From a press release received today from two eco-groups.
(Cheyenne, WY - November 12, 2013) The Wyoming Oil and Gas Conservation Commission, including Gov. Matt Mead, gave final approval on Tuesday to new statewide rules that will require oil and gas drillers to scientifically establish and monitor the quality of groundwater around sites prior to, during, and after oil and gas development.
Environmental Defense Fund and the Wyoming Outdoor Council applaud this action, which they say establishes a groundwater testing standard that is a model for the nation.
"Governor Mead, his appointees and staff have shown great leadership in this effort,” said Richard Garrett, energy policy analyst with the Wyoming Outdoor Council. “The governor is right — and just about everyone agrees — collecting baseline water quality data prior to drilling, and following up with post completion sampling, are necessary steps. This rule will help protect everyone: landowners, Wyoming citizens, and industry."
“Wyoming should be proud of this rule,” Jon Goldstein, EDF senior energy policy manager said. “It sets a new national standard for groundwater baseline testing and monitoring related to oil and gas activity. The open, inclusive approach the state took in formulating this proposal has led to a strong, scientifically valid groundwater testing program. This rule will give Wyoming residents important information about the quality of their water.”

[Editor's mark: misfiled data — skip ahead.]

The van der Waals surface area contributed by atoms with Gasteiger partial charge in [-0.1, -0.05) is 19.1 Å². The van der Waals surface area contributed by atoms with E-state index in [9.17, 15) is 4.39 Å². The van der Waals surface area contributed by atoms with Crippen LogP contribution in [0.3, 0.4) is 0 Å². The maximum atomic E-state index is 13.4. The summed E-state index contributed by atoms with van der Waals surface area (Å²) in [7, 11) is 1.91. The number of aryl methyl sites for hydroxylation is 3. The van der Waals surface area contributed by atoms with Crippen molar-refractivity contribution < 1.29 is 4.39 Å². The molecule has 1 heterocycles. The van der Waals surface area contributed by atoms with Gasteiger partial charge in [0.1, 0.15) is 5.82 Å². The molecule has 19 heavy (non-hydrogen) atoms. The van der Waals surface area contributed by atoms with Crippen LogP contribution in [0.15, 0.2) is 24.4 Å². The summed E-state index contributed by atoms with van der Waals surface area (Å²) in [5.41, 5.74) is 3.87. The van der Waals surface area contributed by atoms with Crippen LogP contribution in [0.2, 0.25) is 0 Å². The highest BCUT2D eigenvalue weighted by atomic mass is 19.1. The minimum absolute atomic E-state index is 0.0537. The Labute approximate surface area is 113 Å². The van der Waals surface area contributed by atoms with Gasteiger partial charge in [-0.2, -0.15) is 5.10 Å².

Wyoming’s new rule will be applied statewide. It will require that companies use a “radial approach” to sampling wells (testing drinking water sources within a half mile radius of new oil and gas wells) without an artificial cap on the number of wells tested, and it includes a required Sampling and Analysis Protocol (SAP) to ensure that procedures and parameters are consistently implemented.
Wyoming’s proposed SAP is currently the most detailed guidance provided by any state regarding how private wells should be sampled, the groups say.